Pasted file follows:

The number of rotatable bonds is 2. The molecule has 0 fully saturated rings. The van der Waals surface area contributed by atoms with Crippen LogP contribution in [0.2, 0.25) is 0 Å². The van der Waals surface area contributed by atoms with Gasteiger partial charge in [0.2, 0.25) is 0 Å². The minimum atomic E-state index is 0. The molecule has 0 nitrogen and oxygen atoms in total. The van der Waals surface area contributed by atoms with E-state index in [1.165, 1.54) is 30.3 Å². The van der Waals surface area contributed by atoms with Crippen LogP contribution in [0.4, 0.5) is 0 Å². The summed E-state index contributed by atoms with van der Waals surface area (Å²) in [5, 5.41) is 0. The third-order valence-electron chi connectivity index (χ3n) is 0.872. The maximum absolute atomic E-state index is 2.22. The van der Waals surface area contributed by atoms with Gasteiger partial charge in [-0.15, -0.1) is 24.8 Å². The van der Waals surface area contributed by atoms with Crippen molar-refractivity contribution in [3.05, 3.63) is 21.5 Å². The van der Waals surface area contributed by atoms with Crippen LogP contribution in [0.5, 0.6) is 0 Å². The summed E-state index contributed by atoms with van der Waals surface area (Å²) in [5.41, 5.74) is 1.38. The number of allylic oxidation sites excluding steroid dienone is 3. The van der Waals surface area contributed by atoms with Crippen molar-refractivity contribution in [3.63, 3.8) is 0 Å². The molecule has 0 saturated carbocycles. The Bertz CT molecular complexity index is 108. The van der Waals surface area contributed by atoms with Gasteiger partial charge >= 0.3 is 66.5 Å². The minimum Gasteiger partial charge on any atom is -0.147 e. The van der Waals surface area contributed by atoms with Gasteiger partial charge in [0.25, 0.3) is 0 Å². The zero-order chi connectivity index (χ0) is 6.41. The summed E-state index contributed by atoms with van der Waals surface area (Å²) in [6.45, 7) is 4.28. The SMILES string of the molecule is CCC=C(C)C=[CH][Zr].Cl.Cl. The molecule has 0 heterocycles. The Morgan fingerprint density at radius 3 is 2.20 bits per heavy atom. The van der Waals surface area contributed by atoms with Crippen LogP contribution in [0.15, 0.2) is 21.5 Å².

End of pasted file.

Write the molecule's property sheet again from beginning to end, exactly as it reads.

The number of rotatable bonds is 2. The molecule has 0 fully saturated rings. The van der Waals surface area contributed by atoms with Crippen LogP contribution in [0.2, 0.25) is 0 Å². The van der Waals surface area contributed by atoms with Gasteiger partial charge in [0.2, 0.25) is 0 Å². The minimum atomic E-state index is 0. The molecule has 0 nitrogen and oxygen atoms in total. The van der Waals surface area contributed by atoms with E-state index in [1.165, 1.54) is 30.3 Å². The van der Waals surface area contributed by atoms with Crippen LogP contribution in [0.4, 0.5) is 0 Å². The summed E-state index contributed by atoms with van der Waals surface area (Å²) in [5, 5.41) is 0. The third-order valence-electron chi connectivity index (χ3n) is 0.872. The maximum absolute atomic E-state index is 2.22. The van der Waals surface area contributed by atoms with Gasteiger partial charge in [-0.15, -0.1) is 24.8 Å². The van der Waals surface area contributed by atoms with Crippen molar-refractivity contribution in [3.05, 3.63) is 21.5 Å². The van der Waals surface area contributed by atoms with Crippen LogP contribution in [0.5, 0.6) is 0 Å². The summed E-state index contributed by atoms with van der Waals surface area (Å²) in [5.41, 5.74) is 1.38. The number of allylic oxidation sites excluding steroid dienone is 3. The van der Waals surface area contributed by atoms with Crippen molar-refractivity contribution in [3.63, 3.8) is 0 Å². The molecule has 0 saturated carbocycles. The Bertz CT molecular complexity index is 108. The van der Waals surface area contributed by atoms with Gasteiger partial charge >= 0.3 is 66.5 Å². The minimum Gasteiger partial charge on any atom is -0.147 e. The van der Waals surface area contributed by atoms with Gasteiger partial charge in [0.25, 0.3) is 0 Å². The zero-order chi connectivity index (χ0) is 6.41. The summed E-state index contributed by atoms with van der Waals surface area (Å²) in [6.45, 7) is 4.28. The SMILES string of the molecule is CCC=C(C)C=[CH][Zr].Cl.Cl. The molecule has 0 heterocycles. The Morgan fingerprint density at radius 3 is 2.20 bits per heavy atom. The van der Waals surface area contributed by atoms with Crippen LogP contribution in [0.15, 0.2) is 21.5 Å².